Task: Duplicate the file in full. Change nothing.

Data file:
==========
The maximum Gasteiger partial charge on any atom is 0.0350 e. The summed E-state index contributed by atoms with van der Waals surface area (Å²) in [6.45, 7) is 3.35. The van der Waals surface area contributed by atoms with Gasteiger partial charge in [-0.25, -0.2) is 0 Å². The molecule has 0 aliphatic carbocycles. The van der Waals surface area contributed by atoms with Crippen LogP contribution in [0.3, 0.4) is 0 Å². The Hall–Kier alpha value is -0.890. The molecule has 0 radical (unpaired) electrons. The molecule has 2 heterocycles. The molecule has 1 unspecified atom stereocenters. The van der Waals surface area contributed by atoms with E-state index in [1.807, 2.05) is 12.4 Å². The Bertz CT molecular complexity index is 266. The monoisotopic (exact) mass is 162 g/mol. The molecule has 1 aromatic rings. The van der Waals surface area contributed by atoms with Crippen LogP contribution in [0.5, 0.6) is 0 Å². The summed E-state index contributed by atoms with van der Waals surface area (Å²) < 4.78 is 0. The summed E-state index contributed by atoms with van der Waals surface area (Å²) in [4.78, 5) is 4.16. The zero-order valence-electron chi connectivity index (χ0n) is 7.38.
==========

The maximum Gasteiger partial charge on any atom is 0.0350 e. The summed E-state index contributed by atoms with van der Waals surface area (Å²) in [6.45, 7) is 3.35. The van der Waals surface area contributed by atoms with Gasteiger partial charge in [-0.25, -0.2) is 0 Å². The molecule has 0 aliphatic carbocycles. The van der Waals surface area contributed by atoms with Crippen LogP contribution in [0.3, 0.4) is 0 Å². The Hall–Kier alpha value is -0.890. The molecule has 0 radical (unpaired) electrons. The molecule has 2 heterocycles. The molecule has 1 unspecified atom stereocenters. The van der Waals surface area contributed by atoms with E-state index in [1.807, 2.05) is 12.4 Å². The Bertz CT molecular complexity index is 266. The monoisotopic (exact) mass is 162 g/mol. The molecule has 1 aromatic rings. The van der Waals surface area contributed by atoms with Crippen LogP contribution in [0.5, 0.6) is 0 Å². The summed E-state index contributed by atoms with van der Waals surface area (Å²) < 4.78 is 0. The summed E-state index contributed by atoms with van der Waals surface area (Å²) in [4.78, 5) is 4.16. The zero-order valence-electron chi connectivity index (χ0n) is 7.38.